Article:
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UPA 2 has been an inert government. It must take the blame for institutional imbalance
As the UPA enters its 10th year in power, its own birthday cheer seems forced. In its second stint, elected with a larger mandate than before, this government seemed to have lost its will. UPA 2 has been marked by its sheer passivity. Starting with the 2G spectrum furore, to the recent resignation of two ministers, its term has been riddled with scandal. In each case, the government has seemed unable, and even reluctant, to argue its case with conviction, or to rectify its mistakes. It has reacted slowly, reluctantly, and only when pushed into a corner. It has shown incapacity, both in doing the right thing and seizing the initiative.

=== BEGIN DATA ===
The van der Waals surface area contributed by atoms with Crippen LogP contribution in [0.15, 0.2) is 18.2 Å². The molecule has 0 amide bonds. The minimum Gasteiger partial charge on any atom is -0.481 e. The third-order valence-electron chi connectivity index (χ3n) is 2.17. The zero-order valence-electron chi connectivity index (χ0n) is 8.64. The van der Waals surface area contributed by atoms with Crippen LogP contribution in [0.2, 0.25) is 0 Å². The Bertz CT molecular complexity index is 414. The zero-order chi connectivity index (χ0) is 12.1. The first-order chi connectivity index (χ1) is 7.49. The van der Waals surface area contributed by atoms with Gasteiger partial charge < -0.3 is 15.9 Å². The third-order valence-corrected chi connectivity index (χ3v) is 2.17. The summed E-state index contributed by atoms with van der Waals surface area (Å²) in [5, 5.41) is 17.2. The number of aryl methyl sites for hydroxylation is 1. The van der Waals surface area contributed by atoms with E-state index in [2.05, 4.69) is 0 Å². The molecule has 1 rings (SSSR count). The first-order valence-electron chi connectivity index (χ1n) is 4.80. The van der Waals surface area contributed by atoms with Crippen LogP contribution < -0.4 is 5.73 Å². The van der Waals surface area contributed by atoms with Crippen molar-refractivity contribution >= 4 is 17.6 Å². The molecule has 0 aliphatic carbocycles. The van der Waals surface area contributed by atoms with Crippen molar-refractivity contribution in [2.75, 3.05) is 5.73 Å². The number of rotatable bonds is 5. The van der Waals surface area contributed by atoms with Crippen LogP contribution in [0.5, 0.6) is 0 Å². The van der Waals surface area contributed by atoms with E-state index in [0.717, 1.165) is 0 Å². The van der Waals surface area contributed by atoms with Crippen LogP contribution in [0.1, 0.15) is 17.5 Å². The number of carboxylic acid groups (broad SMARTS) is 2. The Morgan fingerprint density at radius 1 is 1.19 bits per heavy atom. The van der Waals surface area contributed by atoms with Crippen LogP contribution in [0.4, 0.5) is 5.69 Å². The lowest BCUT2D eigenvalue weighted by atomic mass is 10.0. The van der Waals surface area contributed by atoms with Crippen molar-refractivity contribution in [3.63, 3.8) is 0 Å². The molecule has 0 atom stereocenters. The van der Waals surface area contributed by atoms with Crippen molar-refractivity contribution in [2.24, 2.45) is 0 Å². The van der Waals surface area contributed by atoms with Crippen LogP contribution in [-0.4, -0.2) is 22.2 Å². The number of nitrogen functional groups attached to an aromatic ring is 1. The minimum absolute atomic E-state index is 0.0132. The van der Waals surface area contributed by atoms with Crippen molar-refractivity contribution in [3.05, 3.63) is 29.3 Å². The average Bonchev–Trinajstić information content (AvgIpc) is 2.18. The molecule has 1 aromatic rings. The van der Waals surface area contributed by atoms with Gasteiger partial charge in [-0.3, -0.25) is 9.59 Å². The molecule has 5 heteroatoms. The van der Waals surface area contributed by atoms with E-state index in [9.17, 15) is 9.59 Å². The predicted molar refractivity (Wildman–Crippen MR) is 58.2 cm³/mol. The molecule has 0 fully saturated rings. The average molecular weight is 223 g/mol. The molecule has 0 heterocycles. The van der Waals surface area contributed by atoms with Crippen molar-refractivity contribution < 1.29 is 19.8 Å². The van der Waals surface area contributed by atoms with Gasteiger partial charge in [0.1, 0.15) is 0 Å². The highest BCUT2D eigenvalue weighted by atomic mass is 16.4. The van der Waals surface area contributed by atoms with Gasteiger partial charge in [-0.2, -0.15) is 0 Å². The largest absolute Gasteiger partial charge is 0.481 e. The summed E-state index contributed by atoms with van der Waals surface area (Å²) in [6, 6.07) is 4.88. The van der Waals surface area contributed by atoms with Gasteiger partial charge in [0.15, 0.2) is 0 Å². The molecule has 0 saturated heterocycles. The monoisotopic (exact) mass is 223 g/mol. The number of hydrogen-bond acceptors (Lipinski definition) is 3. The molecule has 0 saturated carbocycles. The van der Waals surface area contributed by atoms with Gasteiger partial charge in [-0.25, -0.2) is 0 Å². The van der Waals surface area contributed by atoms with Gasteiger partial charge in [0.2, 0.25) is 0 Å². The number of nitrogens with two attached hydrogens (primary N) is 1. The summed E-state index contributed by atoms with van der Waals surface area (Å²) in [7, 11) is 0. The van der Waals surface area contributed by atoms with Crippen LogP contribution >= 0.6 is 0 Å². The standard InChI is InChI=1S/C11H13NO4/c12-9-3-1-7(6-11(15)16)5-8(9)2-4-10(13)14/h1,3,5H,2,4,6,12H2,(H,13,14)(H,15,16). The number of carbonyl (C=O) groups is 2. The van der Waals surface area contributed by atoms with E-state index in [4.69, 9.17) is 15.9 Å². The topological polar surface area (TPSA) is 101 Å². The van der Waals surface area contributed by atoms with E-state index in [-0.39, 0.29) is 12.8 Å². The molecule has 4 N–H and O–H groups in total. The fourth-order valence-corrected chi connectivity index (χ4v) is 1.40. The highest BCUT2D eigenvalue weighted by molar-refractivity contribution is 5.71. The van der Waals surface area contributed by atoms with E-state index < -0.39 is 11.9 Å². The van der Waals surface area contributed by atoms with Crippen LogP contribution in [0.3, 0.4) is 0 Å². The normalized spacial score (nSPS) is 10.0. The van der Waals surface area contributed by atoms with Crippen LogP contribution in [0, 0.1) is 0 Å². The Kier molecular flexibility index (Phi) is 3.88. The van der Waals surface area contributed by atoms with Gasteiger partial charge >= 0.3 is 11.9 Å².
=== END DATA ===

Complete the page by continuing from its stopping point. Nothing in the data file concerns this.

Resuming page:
In between the serial crises, the UPA has allowed others to dictate the agenda. It allowed those agitating for an extra-large version of the Lokpal to monopolise public attention. It arguably created the problem, by capitulating in the first instance and allowing civil society activists to think they could take over the job of elected legislators. It failed to provide minimal public justification for its own decisions. When the courts started trespassing into political and administrative domains and telling the executive how to frame policy, there was barely a cheep out of the UPA. If other actors have invaded the government's legitimate space, and assumed greater powers, it has only itself to blame. It must take responsibility for the mission creep among institutions, and their ambition, not always matched by their legitimacy or capacity, to take on ever-expanding roles. The CAG, which has not always been rigorous in adding up the numbers in its recent reports, is poised to extend its remit, perhaps recklessly. Outgoing CAG Vinod Rai has called for powers to audit public-private partnerships and panchayati raj institutions. The courts, too, have brought their powers to bear on many crucial matters, to check the perceived flaws in intent or implementation. But whether in telecom or mining, their interventions have been inevitably blunt. The Centre's crisis of authority has ended up hurting sectors vital to the economy.
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